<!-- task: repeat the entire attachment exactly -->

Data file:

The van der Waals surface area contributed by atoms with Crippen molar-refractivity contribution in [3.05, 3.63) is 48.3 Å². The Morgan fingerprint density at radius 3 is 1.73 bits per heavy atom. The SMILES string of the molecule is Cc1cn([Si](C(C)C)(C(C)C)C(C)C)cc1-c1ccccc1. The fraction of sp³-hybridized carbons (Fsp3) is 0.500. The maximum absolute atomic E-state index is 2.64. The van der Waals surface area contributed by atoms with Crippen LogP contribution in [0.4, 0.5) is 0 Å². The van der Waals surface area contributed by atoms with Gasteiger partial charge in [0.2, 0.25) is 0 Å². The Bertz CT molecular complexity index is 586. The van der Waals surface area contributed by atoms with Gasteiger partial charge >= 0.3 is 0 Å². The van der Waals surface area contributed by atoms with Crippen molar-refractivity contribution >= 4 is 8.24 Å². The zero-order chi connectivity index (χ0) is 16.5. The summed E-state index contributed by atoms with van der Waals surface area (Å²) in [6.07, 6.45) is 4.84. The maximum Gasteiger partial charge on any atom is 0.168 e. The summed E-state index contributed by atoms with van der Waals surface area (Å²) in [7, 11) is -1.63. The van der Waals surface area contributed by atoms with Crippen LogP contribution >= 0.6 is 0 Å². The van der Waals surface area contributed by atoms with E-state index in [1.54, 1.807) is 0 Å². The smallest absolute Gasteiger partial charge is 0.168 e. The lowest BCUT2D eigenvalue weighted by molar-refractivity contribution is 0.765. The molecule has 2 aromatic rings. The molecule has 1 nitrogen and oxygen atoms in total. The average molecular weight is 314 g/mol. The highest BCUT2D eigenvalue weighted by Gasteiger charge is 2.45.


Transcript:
The van der Waals surface area contributed by atoms with Crippen molar-refractivity contribution in [3.05, 3.63) is 48.3 Å². The Morgan fingerprint density at radius 3 is 1.73 bits per heavy atom. The SMILES string of the molecule is Cc1cn([Si](C(C)C)(C(C)C)C(C)C)cc1-c1ccccc1. The fraction of sp³-hybridized carbons (Fsp3) is 0.500. The maximum absolute atomic E-state index is 2.64. The van der Waals surface area contributed by atoms with Crippen LogP contribution in [0.4, 0.5) is 0 Å². The van der Waals surface area contributed by atoms with Gasteiger partial charge in [0.2, 0.25) is 0 Å². The Bertz CT molecular complexity index is 586. The van der Waals surface area contributed by atoms with Gasteiger partial charge >= 0.3 is 0 Å². The van der Waals surface area contributed by atoms with Crippen molar-refractivity contribution >= 4 is 8.24 Å². The zero-order chi connectivity index (χ0) is 16.5. The summed E-state index contributed by atoms with van der Waals surface area (Å²) in [6.07, 6.45) is 4.84. The maximum Gasteiger partial charge on any atom is 0.168 e. The summed E-state index contributed by atoms with van der Waals surface area (Å²) in [7, 11) is -1.63. The van der Waals surface area contributed by atoms with Crippen LogP contribution >= 0.6 is 0 Å². The van der Waals surface area contributed by atoms with E-state index in [1.54, 1.807) is 0 Å². The smallest absolute Gasteiger partial charge is 0.168 e. The lowest BCUT2D eigenvalue weighted by molar-refractivity contribution is 0.765. The molecule has 2 aromatic rings. The molecule has 1 nitrogen and oxygen atoms in total. The average molecular weight is 314 g/mol. The highest BCUT2D eigenvalue weighted by Gasteiger charge is 2.45.